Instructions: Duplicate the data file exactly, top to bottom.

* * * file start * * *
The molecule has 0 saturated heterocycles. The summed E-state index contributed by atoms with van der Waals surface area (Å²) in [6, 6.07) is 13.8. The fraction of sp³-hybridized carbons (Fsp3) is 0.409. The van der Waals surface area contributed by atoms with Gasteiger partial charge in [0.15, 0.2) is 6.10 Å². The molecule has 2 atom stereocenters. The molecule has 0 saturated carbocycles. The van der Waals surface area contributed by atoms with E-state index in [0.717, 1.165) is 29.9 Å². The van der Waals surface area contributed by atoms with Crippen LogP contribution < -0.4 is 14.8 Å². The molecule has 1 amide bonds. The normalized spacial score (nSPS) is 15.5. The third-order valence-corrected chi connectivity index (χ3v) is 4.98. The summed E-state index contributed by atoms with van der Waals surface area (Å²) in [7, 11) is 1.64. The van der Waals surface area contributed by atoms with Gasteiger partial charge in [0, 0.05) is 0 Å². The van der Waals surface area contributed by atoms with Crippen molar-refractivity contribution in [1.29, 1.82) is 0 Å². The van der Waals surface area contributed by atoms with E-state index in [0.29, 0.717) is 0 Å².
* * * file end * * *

The molecule has 0 saturated heterocycles. The summed E-state index contributed by atoms with van der Waals surface area (Å²) in [6, 6.07) is 13.8. The fraction of sp³-hybridized carbons (Fsp3) is 0.409. The van der Waals surface area contributed by atoms with Gasteiger partial charge in [0.15, 0.2) is 6.10 Å². The molecule has 2 atom stereocenters. The molecule has 0 saturated carbocycles. The van der Waals surface area contributed by atoms with E-state index in [0.717, 1.165) is 29.9 Å². The van der Waals surface area contributed by atoms with Crippen LogP contribution < -0.4 is 14.8 Å². The molecule has 1 amide bonds. The normalized spacial score (nSPS) is 15.5. The third-order valence-corrected chi connectivity index (χ3v) is 4.98. The summed E-state index contributed by atoms with van der Waals surface area (Å²) in [7, 11) is 1.64. The van der Waals surface area contributed by atoms with Gasteiger partial charge in [0, 0.05) is 0 Å². The van der Waals surface area contributed by atoms with Crippen molar-refractivity contribution in [1.29, 1.82) is 0 Å². The van der Waals surface area contributed by atoms with E-state index in [0.29, 0.717) is 0 Å².